But a new book highlights the programs that are making an impact.
Helping Children Succeed (Will Require Doing Pretty Much the Opposite of Just About Everything We're Doing Now)
This is a conversation with Paul Tough about his new book "Helping Children Succeed" -- which you should really read, even if the whole "grit" thing drives you bonkers.
Teens face a variety of complex issues with the transition from childhood to adulthood. When these issues are compounded by perceived scarcity, whether in the form of poverty, abuse or lack of a nurturing support system, it can be even more challenging for teens to generate or maintain their self-esteem and find their way forward.
KIPP Schools, Success Academies, Democracy Prep and any number of other "no excuses" schools are not developing true grit and resilience other than the numb grit required to endure humiliation and the resilience necessary to get up and go to school every day.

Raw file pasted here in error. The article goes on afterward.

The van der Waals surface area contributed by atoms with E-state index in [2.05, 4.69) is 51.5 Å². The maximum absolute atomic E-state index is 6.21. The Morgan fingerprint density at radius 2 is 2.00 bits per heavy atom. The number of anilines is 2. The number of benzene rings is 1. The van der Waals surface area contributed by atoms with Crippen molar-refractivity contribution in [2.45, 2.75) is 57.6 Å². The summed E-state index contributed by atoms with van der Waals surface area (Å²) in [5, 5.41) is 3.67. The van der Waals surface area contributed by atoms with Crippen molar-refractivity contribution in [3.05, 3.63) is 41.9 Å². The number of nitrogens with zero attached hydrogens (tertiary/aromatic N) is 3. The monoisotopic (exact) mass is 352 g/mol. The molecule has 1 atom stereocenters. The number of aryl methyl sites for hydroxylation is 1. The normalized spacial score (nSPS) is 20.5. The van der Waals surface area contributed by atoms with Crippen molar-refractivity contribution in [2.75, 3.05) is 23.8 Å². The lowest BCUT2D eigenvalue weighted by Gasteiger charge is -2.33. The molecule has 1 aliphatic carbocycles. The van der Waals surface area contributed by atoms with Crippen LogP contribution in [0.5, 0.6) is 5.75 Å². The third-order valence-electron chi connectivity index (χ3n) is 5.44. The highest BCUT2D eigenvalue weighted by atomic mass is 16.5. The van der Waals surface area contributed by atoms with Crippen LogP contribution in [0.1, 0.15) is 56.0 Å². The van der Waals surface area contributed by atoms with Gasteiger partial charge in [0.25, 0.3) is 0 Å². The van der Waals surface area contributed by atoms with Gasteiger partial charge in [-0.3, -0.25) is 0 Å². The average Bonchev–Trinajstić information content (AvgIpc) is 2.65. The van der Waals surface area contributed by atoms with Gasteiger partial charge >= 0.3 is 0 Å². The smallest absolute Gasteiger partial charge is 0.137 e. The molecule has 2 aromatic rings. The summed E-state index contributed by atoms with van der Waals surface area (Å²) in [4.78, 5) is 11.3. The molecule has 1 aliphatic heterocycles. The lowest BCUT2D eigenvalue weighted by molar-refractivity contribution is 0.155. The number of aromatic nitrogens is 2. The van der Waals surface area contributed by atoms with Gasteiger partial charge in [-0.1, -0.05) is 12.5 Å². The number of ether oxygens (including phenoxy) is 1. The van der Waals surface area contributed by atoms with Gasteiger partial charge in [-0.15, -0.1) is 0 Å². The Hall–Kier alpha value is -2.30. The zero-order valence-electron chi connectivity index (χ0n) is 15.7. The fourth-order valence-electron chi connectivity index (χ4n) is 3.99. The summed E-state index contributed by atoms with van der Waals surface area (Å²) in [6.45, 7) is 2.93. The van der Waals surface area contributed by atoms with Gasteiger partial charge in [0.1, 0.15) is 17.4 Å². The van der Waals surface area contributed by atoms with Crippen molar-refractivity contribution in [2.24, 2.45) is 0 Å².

The shift toward restorative justice and similarly supports-based disciplinary policies is encouraging. We must build on that momentum to make nurturing non-cognitive skills a core component of policy, rather than the afterthought it currently is.
The national focus on elite and other selective post-secondary institutions obscures the enormity of the positive work other institutions provide and undermines the valuable information they can share about successful strategies for first-generation college students.
Recommendations from the Best K-12 Teachers in the Country Their original list contained over 55 books. Last week, I sent
Building a relationship with a caring adult is the foundation for many great things. Kids who are at risk desperately need the sense of security that high-quality mentoring can offer. It's about fostering trust and opening up a young person's mind to possibility.
I spent my week with How Children Succeed, by Paul Tough. I do think every parent should read this book. It was recommended to me by the principal of my daughter's school. I am definitely glad HE read it.
Mansfield Park begins with a question that is still depressingly familiar. What can be done to help a disadvantaged child?